Unison’s application for Judicial Review regarding Tribunal Fees is dismissed by the High Court

14 Feb

Background

As readers will be aware, the Employment Tribunals and Employment Appeal Tribunal Fees Order 2013 made on 28 July 2013 came into force on 29 July 2013.  Following such, claims in the ET and appeals to the EAT may only be started and continued upon payment of fees  unless an individual applies and qualifies for a remission. 

Concerned about the impact of the same, Unison issued judicial review proceedings on 28 June 2013 then issued an application for urgent interim relief.  Permission to apply was originally refused on 23 July 2013 but granted at an oral hearing on 29 July 2013.  Although the Equality and Human Rights Commission sought to intervene on 9 September 2013, permission was only granted on 14 October 2013. 

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Court Fees

Background

As readers will be aware, the Employment Tribunals and Employment Appeal Tribunal Fees Order 2013 made on 28 July 2013 came into force on 29 July 2013.  Following such, claims in the ET and appeals to the EAT may only be started and continued upon payment of fees  unless an individual applies and qualifies for a remission. 

Concerned about the impact of the same, Unison issued judicial review proceedings on 28 June 2013 then issued an application for urgent interim relief.  Permission to apply was originally refused on 23 July 2013 but granted at an oral hearing on 29 July 2013.  Although the Equality and Human Rights Commission sought to intervene on 9 September 2013, permission was only granted on 14 October 2013.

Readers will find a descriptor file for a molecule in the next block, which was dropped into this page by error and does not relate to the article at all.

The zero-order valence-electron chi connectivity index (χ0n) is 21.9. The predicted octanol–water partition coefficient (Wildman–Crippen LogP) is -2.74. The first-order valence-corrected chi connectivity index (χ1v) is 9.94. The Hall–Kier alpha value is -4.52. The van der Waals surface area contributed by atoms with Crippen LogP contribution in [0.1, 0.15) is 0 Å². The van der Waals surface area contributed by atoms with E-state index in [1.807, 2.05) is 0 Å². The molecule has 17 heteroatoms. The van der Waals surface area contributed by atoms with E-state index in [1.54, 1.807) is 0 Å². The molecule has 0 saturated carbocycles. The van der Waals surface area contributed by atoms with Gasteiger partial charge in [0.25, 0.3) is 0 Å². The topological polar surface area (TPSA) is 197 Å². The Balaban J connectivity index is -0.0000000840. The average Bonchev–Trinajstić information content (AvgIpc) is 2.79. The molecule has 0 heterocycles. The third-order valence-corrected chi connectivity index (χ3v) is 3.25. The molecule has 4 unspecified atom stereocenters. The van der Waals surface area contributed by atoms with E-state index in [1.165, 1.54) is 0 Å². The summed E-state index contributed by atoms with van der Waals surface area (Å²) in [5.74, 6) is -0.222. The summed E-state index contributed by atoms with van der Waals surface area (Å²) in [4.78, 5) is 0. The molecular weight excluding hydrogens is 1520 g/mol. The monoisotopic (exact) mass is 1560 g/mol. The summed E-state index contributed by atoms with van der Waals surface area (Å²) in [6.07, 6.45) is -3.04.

In short, Unison brought four challenges :
(1)    [the fees Order] violates the principle of effectiveness since it will make it virtually impossible, or excessively difficult, to exercise rights conferred by EU law;
(2)    [the fees Order] violates the principle of equivalence since the requirement to pay fees or fees at the levels prescribed means that the procedures adopted for the enforcement of rights derived from EU law are less favourable than those governing similar domestic actions;
(3)    In reaching the decision to introduce the new fees regime and in making the 2013 Order the defendant acted in breach of the Public Sector Equality Duty; and
(4)    The effect of the 2013 Order is indirectly discriminatory and unlawful.

The much anticipated High Court ruling came on 7 February 2014, which you can read here. By way of summary:

Principle of Effectiveness
Although there was no dispute that the principle of effectiveness applied, the Court proved unimpressed by the hypothetical evidence advanced by Unison regarding notional claimants .  Having considered the effect of the remissions in the periods before and between the dates upon which fees needed to be paid, the Court concluded that “there is a sufficient opportunity even for families on very modest means, as illustrated in the three notional claimants, to accumulate funds to pay the fees. Proceedings will be expensive but not to the extent that bringing claims will be virtually impossible or excessively difficult”.  Furthermore “the mere fact that fees impose a burden on families with limited means and that they may have to use hard-earned savings is not enough” .  It is of note that in the midst of its considerations the Court commented that it would expect claimants or their representatives to apply for directions to ensure that witness exchange takes place before a claimant is required to pay the hearing fee and, further, that they would expect full information exchange information to be encouraged by the Tribunal before the hearing fee is due.